07 February 2009

The Life and Death of Parametric Design

The apparent wizardry of much of the software available in the design and engineering fields is now widely understood to be the paragon of a certain design genius. Such practicing luminaries of these tools, and even great talent, as Zaha Hadid or Gage/Clemenceau, have served up such seductive images, that it is easy to forget that there was a time when this form of parametric design was almost impossible to deliver and very time consuming to produce.
Scaled drawings, individually punched-in attributes and modified geometries took days to number crunch and to visualize the resulting design. Then this would all start over, with a single modified parameter. In today’s case, it has become so easy to shift each and every parameter of a design, or a form, that the constraints in testing them are almost absent: in complete reversal of how parametric design first developed – think of the complex forms of the Sidney Opera House roofs by the late engineer Peter Rice – a step-by-step optimization of a form or a structure defined in two, then three coordinates, that is now possible by simply sliding a cursor any which way on a mouse pad.
But the apparent loss of constraints is not always liberating, not always good for art. The Nouveau Roman championed by Alain Robbe-Grillet, or Films by Jean-Luc Goddard, not to mention more contemporary artistic practices by Rachel Whiteread, Anish Kapoor, Do Ho Suh, show us constraints that are voluntarily meshed with the practice itself and the work is stronger on account of it. This cannot be said for much of the hyper-dexterous forms that Maya and Rhino provide for designers when, if ever, they are built. Only in very deft hands – among them Hadid who has long proven her ground now, with such seductive works as the Alpine railway stations in Innsbruck and her bridge in Zarazoga; and Ben Van Berkel in his exceptional Mercedes Building in Stuttgart or more modestly his Changing Room at the Venice Biennale; or in Thom Mayne’s up-coming Cooper Union Building clad in a warping perforated skin – have we seen the promise of late blooming parametric design at its best. In less thoughtful or experienced practices, those that have jettisoned constraints for the pure seduction of form giving, we find ourselves wanting. In any case, many of these projects remain un-built. As practicing architects, but also as a citizens of our public spaces, we can only give an inchoate praise to these attempts and hope many of the finer or younger practices will come back to what the profession needs today, what our cities need and the public demands: parametric design that integrates the changing parameters not of whimsical forms, but of the complexities of life, energy and program. The software to respond to the needs of “just-in-time” building practice – efficient, low embedded energy and as green as possible - that steps beyond the stulifying apothegms of the blob design world as we know it, has not been created. And for good cause: it is found only in the unique, epistemic structure of the human mind, where all great parametric thought takes place.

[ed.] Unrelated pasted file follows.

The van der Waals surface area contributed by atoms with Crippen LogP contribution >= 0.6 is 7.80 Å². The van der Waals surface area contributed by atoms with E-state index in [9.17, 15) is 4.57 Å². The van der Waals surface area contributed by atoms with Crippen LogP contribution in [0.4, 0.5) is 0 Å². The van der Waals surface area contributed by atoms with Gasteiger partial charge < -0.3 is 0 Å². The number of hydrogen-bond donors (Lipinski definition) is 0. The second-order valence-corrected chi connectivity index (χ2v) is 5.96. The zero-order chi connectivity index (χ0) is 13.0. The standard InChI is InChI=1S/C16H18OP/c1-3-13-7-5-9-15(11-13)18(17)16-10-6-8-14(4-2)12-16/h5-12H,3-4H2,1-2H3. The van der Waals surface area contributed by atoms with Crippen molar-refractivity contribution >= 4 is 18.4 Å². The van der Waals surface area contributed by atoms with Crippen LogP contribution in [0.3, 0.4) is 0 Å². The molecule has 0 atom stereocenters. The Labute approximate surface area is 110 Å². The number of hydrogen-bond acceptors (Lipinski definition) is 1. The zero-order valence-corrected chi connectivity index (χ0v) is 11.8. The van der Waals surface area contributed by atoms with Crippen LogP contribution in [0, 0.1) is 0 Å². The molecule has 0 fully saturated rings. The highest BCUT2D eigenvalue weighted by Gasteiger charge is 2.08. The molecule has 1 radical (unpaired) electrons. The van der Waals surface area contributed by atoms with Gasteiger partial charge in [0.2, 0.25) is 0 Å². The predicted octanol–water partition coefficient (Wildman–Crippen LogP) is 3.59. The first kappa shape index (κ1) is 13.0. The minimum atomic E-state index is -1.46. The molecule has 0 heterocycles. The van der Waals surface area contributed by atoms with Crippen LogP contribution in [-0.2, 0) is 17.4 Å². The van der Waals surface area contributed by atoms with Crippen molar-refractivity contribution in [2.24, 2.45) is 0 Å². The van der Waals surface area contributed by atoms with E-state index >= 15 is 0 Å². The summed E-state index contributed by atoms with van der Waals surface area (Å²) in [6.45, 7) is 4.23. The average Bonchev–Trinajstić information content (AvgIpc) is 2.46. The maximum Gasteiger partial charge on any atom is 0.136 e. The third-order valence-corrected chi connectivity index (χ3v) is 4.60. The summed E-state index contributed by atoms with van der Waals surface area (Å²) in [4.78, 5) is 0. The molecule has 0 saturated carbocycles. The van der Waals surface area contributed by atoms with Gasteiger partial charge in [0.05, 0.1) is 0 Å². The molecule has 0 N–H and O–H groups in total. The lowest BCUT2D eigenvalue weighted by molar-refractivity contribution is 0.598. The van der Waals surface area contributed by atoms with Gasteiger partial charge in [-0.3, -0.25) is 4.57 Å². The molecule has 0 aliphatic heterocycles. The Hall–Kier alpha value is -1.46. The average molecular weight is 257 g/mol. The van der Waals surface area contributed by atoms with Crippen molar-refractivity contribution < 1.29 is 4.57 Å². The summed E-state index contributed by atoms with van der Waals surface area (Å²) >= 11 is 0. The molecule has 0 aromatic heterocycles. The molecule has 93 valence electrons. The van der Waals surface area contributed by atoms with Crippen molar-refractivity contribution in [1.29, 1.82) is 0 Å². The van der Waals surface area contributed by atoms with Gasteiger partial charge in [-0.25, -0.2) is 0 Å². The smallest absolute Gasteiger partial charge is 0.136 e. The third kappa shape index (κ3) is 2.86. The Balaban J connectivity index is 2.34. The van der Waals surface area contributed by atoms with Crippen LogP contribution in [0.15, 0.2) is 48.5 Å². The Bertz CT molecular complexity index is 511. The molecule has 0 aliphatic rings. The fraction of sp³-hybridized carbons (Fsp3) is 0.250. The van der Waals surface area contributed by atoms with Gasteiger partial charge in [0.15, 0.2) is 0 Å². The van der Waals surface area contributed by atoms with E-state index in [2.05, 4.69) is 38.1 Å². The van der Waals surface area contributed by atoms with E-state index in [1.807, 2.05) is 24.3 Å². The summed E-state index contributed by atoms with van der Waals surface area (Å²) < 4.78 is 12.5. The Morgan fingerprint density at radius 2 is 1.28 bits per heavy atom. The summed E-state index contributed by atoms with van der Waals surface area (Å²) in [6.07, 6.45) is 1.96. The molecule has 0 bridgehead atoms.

Post Script: Drawing on our background working with engineer Henry Bardsely at RFR in Paris, founded by Peter Rice – the long time collaborator of Piano – I hold on to some of my earlier experiences in parametric design; on other aspects I have had to re-think their validity. Clearly time, materials and energy were at their least effective in the early years of optimized structural design, structural glass, fink structures, cable-net spans and such; But in the development of genuinely handsome and efficient projects that relied on novel approaches to enclosure, spanning material, bearing nodes, well, here standard practice physical models, silly-putty forms and wax castings came in handy and fine projects built as a result. I was fortunate to have had to pick-up, where Pete Rice had left off, for the detailed design stages and building of his last posthumous work for the glass structures of the MUDAM. The structural cast nodes on this project, and how they work as part of a two-way sparse truss with unique star-burst cable tie backs, and water-cooled shading screen, were developed in the old school of parametric design, and they have still yet to be matched 10 years later.